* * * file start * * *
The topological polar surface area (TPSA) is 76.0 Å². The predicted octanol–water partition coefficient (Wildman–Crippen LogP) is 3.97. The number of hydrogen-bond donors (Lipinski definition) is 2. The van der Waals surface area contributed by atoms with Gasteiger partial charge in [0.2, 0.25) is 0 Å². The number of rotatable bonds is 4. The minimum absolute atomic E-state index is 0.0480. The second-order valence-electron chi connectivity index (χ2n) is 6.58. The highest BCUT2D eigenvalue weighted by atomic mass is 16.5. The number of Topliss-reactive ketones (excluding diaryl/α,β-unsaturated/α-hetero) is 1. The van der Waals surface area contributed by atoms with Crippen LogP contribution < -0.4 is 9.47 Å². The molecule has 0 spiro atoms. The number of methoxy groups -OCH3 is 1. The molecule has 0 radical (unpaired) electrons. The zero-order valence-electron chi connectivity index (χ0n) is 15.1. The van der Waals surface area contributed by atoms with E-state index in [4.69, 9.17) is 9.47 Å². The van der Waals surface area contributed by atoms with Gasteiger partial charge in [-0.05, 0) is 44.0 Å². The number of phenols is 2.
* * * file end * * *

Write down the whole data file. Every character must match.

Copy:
The topological polar surface area (TPSA) is 76.0 Å². The predicted octanol–water partition coefficient (Wildman–Crippen LogP) is 3.97. The number of hydrogen-bond donors (Lipinski definition) is 2. The van der Waals surface area contributed by atoms with Gasteiger partial charge in [0.2, 0.25) is 0 Å². The number of rotatable bonds is 4. The minimum absolute atomic E-state index is 0.0480. The second-order valence-electron chi connectivity index (χ2n) is 6.58. The highest BCUT2D eigenvalue weighted by atomic mass is 16.5. The number of Topliss-reactive ketones (excluding diaryl/α,β-unsaturated/α-hetero) is 1. The van der Waals surface area contributed by atoms with Crippen LogP contribution < -0.4 is 9.47 Å². The molecule has 0 spiro atoms. The number of methoxy groups -OCH3 is 1. The molecule has 0 radical (unpaired) electrons. The zero-order valence-electron chi connectivity index (χ0n) is 15.1. The van der Waals surface area contributed by atoms with E-state index in [4.69, 9.17) is 9.47 Å². The van der Waals surface area contributed by atoms with Gasteiger partial charge in [-0.05, 0) is 44.0 Å². The number of phenols is 2.